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TribWeek: Top Texas News for the Week of 9/6/10

Galbraith's three-parter on the battle over wind power transmission lines, Grissom on a convicted killer who got probation, Aguilar on how the U.S. census counts inmates in the Texas prison system, Stiles launches a new interactive tool tracking the candidates for governor, Hamilton on the Texas A&M University System's latest accountability measure for faculty, Hu's interview with Democratic megadonor Steve "Back to Basics" Mostyn, Philpott on how the Texas economy compares to that of other states and Ramsey on the start of the 2010 election sprint: The best of our best from Sept. 6 to 10, 2010.

Ex-UT Regent on Demography, Tuition Deregulation

Charles Miller, chairman of the University of Texas Board of Regents, conducts a regular meeting on August 6, 2003 in San Antonio.
Charles Miller, chairman of the University of Texas Board of Regents, conducts a regular meeting on August 6, 2003 in San Antonio.

The former chairman of the UT System Board of Regents on why demography is destiny, why higher education isn't necessarily the key determinant of the state’s economic future, why Texas doesn't need more tier-one schools and how colleges abuse the financial aid system.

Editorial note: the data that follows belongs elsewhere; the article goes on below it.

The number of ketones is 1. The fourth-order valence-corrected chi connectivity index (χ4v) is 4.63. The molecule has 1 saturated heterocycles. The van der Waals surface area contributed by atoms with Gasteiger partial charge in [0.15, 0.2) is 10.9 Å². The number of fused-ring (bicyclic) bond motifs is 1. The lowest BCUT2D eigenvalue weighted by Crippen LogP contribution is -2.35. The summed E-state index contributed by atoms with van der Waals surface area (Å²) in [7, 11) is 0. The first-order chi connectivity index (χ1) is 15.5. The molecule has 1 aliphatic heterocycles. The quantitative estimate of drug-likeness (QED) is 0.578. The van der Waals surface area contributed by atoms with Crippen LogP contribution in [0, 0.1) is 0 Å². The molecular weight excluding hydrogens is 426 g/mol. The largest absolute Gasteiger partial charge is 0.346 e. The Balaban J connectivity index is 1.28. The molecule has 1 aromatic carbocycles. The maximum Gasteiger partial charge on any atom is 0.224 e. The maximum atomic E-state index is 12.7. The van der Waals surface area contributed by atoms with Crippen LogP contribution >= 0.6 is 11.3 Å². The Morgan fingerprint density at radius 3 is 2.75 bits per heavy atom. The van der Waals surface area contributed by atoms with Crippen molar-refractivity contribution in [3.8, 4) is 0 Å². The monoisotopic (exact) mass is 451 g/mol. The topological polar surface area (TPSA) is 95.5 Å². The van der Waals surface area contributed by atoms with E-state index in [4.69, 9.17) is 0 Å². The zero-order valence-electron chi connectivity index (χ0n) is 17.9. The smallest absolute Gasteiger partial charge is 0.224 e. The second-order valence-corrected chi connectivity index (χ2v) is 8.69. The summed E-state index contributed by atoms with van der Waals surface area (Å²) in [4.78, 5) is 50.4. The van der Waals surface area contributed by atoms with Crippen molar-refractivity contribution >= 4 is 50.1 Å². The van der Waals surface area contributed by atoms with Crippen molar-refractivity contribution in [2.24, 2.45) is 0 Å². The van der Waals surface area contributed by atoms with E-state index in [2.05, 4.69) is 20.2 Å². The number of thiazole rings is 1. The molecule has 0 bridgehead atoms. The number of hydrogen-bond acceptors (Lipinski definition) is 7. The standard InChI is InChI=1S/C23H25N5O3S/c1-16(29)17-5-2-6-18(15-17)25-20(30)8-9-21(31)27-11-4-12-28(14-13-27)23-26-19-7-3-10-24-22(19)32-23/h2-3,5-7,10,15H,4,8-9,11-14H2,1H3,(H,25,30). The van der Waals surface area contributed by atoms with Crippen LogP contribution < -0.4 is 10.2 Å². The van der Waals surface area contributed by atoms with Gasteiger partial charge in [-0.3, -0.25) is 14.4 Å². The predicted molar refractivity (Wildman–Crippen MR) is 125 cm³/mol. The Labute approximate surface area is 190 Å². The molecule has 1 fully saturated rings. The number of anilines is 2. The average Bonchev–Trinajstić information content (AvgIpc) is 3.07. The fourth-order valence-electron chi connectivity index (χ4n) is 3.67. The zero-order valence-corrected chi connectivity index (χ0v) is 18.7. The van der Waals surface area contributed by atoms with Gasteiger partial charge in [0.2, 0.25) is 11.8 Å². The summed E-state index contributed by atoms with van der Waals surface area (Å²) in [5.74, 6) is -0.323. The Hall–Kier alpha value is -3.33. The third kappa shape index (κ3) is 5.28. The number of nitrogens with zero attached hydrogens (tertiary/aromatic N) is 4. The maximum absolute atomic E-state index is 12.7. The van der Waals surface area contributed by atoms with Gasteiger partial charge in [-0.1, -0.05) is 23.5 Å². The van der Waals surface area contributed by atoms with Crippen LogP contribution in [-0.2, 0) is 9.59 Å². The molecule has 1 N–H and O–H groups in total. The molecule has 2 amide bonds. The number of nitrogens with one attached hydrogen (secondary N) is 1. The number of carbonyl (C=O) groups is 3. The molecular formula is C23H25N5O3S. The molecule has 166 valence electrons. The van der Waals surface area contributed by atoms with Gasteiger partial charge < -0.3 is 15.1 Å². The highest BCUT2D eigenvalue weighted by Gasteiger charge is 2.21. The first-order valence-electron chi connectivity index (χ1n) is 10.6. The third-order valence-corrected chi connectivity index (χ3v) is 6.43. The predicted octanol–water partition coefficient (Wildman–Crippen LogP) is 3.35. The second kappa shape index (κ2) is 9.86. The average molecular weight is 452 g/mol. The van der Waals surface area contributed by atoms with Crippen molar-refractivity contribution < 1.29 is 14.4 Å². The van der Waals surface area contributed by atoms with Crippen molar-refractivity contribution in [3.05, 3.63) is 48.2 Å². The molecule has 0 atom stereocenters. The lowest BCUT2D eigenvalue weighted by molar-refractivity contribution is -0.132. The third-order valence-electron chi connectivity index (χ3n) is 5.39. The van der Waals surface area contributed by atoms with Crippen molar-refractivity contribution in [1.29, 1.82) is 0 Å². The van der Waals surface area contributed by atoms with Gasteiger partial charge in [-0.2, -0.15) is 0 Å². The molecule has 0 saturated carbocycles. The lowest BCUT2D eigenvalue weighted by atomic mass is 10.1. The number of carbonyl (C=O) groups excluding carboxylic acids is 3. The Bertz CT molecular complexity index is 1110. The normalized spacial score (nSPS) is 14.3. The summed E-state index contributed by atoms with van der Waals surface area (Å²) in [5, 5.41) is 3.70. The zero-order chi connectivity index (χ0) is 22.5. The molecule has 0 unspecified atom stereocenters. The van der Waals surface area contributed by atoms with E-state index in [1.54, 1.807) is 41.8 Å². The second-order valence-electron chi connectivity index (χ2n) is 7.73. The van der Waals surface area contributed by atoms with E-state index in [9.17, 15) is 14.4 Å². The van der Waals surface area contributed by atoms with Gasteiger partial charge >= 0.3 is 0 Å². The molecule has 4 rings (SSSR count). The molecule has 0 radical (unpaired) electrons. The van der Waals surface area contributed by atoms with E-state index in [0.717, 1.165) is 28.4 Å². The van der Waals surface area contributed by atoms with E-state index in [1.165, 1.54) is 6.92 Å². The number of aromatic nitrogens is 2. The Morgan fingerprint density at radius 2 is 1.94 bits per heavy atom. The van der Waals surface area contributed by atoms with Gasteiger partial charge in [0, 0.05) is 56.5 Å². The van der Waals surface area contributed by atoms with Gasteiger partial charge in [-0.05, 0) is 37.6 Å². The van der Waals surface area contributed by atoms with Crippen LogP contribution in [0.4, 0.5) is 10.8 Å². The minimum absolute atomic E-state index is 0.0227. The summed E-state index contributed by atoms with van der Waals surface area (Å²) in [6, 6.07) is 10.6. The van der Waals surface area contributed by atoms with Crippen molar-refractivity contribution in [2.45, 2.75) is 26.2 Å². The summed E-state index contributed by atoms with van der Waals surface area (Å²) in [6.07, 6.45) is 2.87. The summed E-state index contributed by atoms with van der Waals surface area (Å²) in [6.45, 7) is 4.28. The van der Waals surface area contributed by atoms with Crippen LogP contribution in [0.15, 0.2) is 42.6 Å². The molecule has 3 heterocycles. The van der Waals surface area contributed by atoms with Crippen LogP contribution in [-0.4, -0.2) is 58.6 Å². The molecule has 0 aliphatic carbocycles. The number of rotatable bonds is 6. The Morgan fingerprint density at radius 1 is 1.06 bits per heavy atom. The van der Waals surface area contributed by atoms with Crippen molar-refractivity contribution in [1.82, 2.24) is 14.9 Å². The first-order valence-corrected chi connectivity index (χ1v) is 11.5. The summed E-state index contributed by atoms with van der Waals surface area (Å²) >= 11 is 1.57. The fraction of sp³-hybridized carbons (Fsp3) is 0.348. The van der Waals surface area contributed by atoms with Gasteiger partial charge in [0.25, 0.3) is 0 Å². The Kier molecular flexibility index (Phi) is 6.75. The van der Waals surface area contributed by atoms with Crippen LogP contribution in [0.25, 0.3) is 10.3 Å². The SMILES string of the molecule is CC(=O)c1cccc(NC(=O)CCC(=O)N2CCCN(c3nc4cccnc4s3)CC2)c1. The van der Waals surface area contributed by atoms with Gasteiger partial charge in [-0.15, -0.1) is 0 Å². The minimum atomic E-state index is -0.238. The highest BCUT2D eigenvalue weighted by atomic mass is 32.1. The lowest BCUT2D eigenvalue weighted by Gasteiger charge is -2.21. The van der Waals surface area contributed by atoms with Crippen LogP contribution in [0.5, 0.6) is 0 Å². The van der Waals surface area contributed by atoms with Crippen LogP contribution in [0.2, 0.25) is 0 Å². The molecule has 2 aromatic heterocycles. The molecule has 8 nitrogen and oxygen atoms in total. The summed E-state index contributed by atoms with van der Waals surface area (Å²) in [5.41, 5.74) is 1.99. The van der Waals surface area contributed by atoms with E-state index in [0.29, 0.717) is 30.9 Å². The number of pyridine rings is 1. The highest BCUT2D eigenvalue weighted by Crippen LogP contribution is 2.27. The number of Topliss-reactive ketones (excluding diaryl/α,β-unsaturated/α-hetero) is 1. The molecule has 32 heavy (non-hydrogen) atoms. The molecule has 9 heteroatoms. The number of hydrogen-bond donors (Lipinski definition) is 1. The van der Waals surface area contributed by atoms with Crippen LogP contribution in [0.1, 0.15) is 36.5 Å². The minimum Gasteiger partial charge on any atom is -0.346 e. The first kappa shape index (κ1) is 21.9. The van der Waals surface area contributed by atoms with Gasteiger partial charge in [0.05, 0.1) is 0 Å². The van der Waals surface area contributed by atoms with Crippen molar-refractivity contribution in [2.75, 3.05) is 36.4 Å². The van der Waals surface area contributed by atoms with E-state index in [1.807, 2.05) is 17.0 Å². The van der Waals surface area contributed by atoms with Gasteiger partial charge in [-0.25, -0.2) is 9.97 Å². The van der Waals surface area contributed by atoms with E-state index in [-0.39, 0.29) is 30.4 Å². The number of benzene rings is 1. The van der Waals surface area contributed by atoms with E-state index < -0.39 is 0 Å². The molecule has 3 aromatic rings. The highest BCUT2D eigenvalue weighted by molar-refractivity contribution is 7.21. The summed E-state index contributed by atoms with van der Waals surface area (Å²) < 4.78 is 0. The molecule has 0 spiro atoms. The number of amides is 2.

A&M System Examines Professors' Revenue Generation

Like a conglomerate auditing balance sheets, the Texas A&M University System has for six months been dissecting the financial contribution of every faculty member on its 11 campuses around the state, subtracting the salary of each from the tuition and research money he or she brings in. The resulting metrics present in stark detail exactly where the system gets the most and least bang for its payroll buck — and have raised the hackles of professors at all levels, who liken the approach to grading assembly-line workers on widget production.

New Poll Has Perry and White in Virtual Tie

A poll released Tuesday shows the Texas governor's race in a virtual dead heat. Conducted by the GOP firm Hill Research Consultants, it has Rick Perry leading Bill White 42 percent to 41 percent, with 14 percent undecided. Other polls this summer, however, have shown the governor with a much larger lead. Ben Philpott of KUT News and the Tribune reports.

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